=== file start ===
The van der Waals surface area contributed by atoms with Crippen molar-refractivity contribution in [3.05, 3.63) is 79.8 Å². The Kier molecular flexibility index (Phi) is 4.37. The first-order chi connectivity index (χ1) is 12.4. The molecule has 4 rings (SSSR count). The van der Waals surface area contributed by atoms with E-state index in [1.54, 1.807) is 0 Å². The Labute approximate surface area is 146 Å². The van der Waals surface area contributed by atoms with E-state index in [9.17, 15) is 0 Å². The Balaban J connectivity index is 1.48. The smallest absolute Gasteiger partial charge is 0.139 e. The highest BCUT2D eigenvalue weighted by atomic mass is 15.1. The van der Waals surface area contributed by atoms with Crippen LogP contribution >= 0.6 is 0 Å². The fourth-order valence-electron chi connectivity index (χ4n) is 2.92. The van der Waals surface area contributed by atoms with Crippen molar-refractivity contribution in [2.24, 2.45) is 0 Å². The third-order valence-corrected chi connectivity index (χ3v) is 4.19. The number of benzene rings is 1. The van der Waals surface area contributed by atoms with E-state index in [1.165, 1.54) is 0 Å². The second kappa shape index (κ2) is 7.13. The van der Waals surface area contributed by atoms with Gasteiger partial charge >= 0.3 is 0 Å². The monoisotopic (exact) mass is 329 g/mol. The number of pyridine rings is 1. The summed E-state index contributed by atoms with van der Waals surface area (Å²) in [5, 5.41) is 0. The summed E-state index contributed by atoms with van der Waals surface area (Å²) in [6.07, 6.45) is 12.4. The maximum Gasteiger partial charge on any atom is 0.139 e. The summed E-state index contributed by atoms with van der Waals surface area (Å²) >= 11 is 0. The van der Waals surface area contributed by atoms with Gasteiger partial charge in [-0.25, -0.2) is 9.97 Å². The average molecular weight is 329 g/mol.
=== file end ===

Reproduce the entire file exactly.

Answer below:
The van der Waals surface area contributed by atoms with Crippen molar-refractivity contribution in [3.05, 3.63) is 79.8 Å². The Kier molecular flexibility index (Phi) is 4.37. The first-order chi connectivity index (χ1) is 12.4. The molecule has 4 rings (SSSR count). The van der Waals surface area contributed by atoms with E-state index in [1.54, 1.807) is 0 Å². The Labute approximate surface area is 146 Å². The van der Waals surface area contributed by atoms with E-state index in [9.17, 15) is 0 Å². The Balaban J connectivity index is 1.48. The smallest absolute Gasteiger partial charge is 0.139 e. The highest BCUT2D eigenvalue weighted by atomic mass is 15.1. The van der Waals surface area contributed by atoms with Crippen LogP contribution >= 0.6 is 0 Å². The fourth-order valence-electron chi connectivity index (χ4n) is 2.92. The van der Waals surface area contributed by atoms with Crippen molar-refractivity contribution in [2.24, 2.45) is 0 Å². The third-order valence-corrected chi connectivity index (χ3v) is 4.19. The number of benzene rings is 1. The van der Waals surface area contributed by atoms with E-state index in [1.165, 1.54) is 0 Å². The second kappa shape index (κ2) is 7.13. The van der Waals surface area contributed by atoms with Gasteiger partial charge >= 0.3 is 0 Å². The monoisotopic (exact) mass is 329 g/mol. The number of pyridine rings is 1. The summed E-state index contributed by atoms with van der Waals surface area (Å²) in [5, 5.41) is 0. The summed E-state index contributed by atoms with van der Waals surface area (Å²) in [6.07, 6.45) is 12.4. The maximum Gasteiger partial charge on any atom is 0.139 e. The summed E-state index contributed by atoms with van der Waals surface area (Å²) >= 11 is 0. The van der Waals surface area contributed by atoms with Gasteiger partial charge in [-0.25, -0.2) is 9.97 Å². The average molecular weight is 329 g/mol.